Queen of the Martian Mysteries

An Appreciation of Leigh Brackett

Nonfiction · Reprints · June 13, 2002

Few people of later generations than mine know how influential Leigh Brackett has been on the field of science fiction and fantasy. If you’ve read the odd piece by me or by Ray Bradbury, for instance, you’ll know that we admired her, loved her, learned from her and were encouraged by her, but you might not know that E.C. Tubb’s excellent long-running Dumarest of Terra series, which has been appearing for almost half-a-century, was originally written in conscious and acknowledged imitation of Brackett’s much-admired Eric John Stark stories. I heard her Stark stories quoted long before I actually read them, just as, while hitch-hiking through Germany a few years later, I had Borges retailed to me by a Spanish-reading Swede before Borges ever appeared in English. Ted Tubb could quote chunks of Brackett from memory and invent a fair version of his own on the spot! He wasn’t the only one. I remember sessions with him and some of the other UK sf writers of the 50s, including Ken Bulmer and John Brunner, in which her work was the sole subject of enthusiastic conversation and where we vied with one another to capture that typical, intoxicating style in extemporary round-robins, which is what writers used to do at sf conventions before they started becoming stars. Someone always had a typewriter and you took turns on it. Tubb was brilliant at this. 17-year-old John Brunner’s second novel The Wanton of Argus didn’t come out of nowhere and a strong streak of Brackett ran through all his best early space operas and science fantasies which, with books like Stand on Zanzibar and Shockwave Rider, are now regarded as his best, most vital work.

But, of course, Leigh was also influential in Hollywood. Her contribution to Star Wars wasn’t limited to the script she did for The Empire Strikes Back. When I saw the first Star Wars movie I was disappointed. I had expected something as good as Brackett. What I got was a dilute of Brackett and the Brackett style. Han Solo’s origins lie, it seems to me, in those tough, semi-piratical spacers who took the interplanetary work nobody else would do. I suspect they all looked a bit like Bogart in Leigh’s mind! Which says something for Bogart, I’d say, since Leigh got to know him when she was working with Faulkner on the The Big Sleep. She and Bogie enjoyed each other’s company. They were the same kind of tough-talking romantics. Her spacegoing heroes were not a million miles away from the seagoing Bogart of Key Largo.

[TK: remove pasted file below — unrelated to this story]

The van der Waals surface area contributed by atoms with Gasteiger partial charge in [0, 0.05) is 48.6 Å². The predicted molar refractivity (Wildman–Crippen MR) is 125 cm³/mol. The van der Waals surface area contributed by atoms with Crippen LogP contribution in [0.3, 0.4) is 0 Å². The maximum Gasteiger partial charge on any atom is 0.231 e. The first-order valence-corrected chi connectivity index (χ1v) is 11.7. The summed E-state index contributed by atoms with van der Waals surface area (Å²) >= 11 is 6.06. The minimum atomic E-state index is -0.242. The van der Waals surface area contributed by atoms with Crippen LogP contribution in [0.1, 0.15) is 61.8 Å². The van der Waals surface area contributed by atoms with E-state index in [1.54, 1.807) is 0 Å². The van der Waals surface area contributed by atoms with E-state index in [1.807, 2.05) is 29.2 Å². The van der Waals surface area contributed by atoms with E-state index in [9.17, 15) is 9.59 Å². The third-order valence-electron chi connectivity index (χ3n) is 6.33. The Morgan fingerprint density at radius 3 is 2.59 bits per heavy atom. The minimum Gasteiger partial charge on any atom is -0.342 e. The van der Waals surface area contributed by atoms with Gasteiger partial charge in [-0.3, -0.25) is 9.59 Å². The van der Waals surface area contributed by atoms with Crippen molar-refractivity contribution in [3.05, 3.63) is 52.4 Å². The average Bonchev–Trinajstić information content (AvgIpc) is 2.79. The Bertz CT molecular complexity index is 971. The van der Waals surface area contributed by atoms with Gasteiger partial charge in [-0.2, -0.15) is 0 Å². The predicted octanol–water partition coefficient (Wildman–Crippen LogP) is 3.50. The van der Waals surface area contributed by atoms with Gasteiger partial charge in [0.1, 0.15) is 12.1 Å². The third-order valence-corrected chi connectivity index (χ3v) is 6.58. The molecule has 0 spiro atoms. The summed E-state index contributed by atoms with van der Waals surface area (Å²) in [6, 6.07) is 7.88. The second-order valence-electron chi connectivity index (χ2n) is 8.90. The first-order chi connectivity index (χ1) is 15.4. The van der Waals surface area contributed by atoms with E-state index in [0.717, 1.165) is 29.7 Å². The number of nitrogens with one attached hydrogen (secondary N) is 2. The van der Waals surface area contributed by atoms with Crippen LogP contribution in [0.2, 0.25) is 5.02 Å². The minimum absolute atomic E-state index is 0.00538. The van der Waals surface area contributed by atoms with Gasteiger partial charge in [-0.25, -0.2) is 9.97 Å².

I don’t remember her talking about John Wayne much, though she shared his politics more than she did mine. I’d imagine his off-screen antics and language didn’t make him an ideal model, especially when she had known Douglas Fairbanks, for whom she and I shared an undying admiration, though Fairbanks’s wonderful on-screen joie-de-vivre wasn’t something many of our own characters displayed. She tended to prefer people who ran gin joints in Moroccan ports and sacrificed their own happiness for the woman they loved. It was definitely part of her appeal to me when I discovered that there was a kind of sf I did like and it was only rarely found in Astounding—while you found a lot of it in Planet Stories and Startling Stories. Not, as this collection of her earliest work shows so well, that she couldn’t deliver a nifty scientific idea or two when she wanted to. What I found interesting about these stories, many of which I first read in the pulps, was how many of them were actually science fiction rather than the science fantasy with which I mostly identify her. She came up with curious, engaging scientific notions, along with some very sexy warrior queens, hard-bitten interstellar dames, and quite a few attractive, god-like or boy-like super-villains.

It’s readily arguable that without her you would not have got anything like the same New Wave, which changed generic sf so radically from a fundamentally mechanistic realism to a fundamentally humanist romanticism in the 60s and 70s. In a sense 2001 was the magnificent epitaph for that kind of sf. J.G.Ballard, our master of laconic, poetic imagery, much admired in the literary world and almost as influential upon it as Philip K. Dick, came to the field out of an enthusiasm for Ray Bradbury, as did many British imaginative writers. It’s commonly known, because Ray has said so, that Ray Bradbury’s Mars, like Ballard’s Vermillion Sands, is not a million miles from Brackett’s Mars. And before the whole world realised how good he was, Bradbury regularly appeared in the same pulps. Leigh would have credited Edgar Rice Burroughs for everything, but Burroughs lacked her poetic vision, her specific, characteristic talent and in my view her finest Martian adventure stories remain superior to all others.